High in the Slovenian Alps lies a series of stunning peaks that formed the backdrop for one of the First World War's most brutal battles

Outside the ramshackle hut where frightened soldiers sheltered from the blizzards of both Alpine winter and enemy fire, there are moving messages in the visitors book. "Following in the footsteps of my dear grandfather, who might have done sentry duty here," reads one. Someone else has written: "I sense the pain of young men - their desperation, fear, the hunger, the cold; families losing husbands and brothers." Sentiments like these might almost have been invented for the First World War; the ultimate exercise in futility, with both Western and Eastern Fronts spawning unimaginable slaughter but barely moving for years.

Outside the ramshackle hut where frightened soldiers sheltered from the blizzards of both Alpine winter and enemy fire, there are moving messages in the visitors book. "Following in the footsteps of my dear grandfather, who might have done sentry duty here," reads one. Someone else has written: "I sense the pain of young men - their desperation, fear, the hunger, the cold; families losing husbands and brothers." Sentiments like these might almost have been invented for the First World War; the ultimate exercise in futility, with both Western and Eastern Fronts spawning unimaginable slaughter but barely moving for years.

If you close your eyes and picture a battle scene in any year between 1914 and 1918 it's likely to be set amid a ghastly expanse of scorched mud scarred with trenches and barbed wire, pock-marked with shell holes, human remains and burnt-out tanks, and situated somewhere in Belgium, northern France or Poland. That's where historians have tended to pick over the traces of the "war to end all wars".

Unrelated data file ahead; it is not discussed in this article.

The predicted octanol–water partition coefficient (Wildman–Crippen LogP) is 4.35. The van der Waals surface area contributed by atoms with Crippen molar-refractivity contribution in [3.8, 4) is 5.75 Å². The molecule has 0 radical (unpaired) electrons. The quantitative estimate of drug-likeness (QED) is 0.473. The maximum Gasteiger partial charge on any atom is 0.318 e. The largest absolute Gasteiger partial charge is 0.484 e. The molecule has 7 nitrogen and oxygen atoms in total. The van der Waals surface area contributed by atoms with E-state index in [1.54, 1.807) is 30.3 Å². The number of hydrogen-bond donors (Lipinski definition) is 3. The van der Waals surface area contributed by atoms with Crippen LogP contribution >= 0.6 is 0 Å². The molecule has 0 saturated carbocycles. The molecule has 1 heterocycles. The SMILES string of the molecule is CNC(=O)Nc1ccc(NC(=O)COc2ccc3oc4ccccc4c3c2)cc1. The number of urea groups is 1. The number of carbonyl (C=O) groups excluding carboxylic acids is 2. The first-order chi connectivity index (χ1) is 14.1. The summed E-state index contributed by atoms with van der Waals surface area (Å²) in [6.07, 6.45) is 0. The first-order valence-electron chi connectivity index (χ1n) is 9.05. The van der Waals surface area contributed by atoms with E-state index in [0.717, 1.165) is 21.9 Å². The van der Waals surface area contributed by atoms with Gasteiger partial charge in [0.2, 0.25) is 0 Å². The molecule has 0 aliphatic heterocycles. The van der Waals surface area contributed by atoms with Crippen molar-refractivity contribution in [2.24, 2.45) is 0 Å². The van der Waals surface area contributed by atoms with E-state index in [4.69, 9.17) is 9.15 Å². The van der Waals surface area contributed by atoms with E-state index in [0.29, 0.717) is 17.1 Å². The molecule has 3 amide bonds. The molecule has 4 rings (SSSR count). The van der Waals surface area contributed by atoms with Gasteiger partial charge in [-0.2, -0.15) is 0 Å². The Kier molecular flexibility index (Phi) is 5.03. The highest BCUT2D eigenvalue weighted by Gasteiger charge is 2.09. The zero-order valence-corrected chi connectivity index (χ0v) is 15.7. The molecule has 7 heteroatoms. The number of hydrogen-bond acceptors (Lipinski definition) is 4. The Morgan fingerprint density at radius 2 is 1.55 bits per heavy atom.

But the hut where those messages were left, the nearby storage cave and look-out points, and the giant shell hole permanently indenting a hillock - relics of a jagged line of conflict where nearly one million men lost their lives in less than two-and-a-half years of fighting - are not on a featureless plain in northern Europe, but at lung-bursting altitude across an Alpine ridge. The Isonzo Front ran for about fifty miles along the craggy border between Italy and the old Austro-Hungarian empire, sometimes across the actual summits of mountains. It was as spectacularly pointless as Flanders or the Somme, yet its role in the war has almost been forgotten.

Almost, but not quite. In a small town near the site of the most decisive battle, a remarkable museum succeeds in vilifying the conflict by glorifying the heroism of the ordinary men who found themselves caught up in it. The town - and the battle - are known by three different names. The Austro-Germans, the victors, named it Karfreit. The Slovenians, to whom the town now belongs, know it as Kobarid. The Italians, who lost cataclysmically, called it Caporetto, and still use the word to signify something that's gone very badly wrong.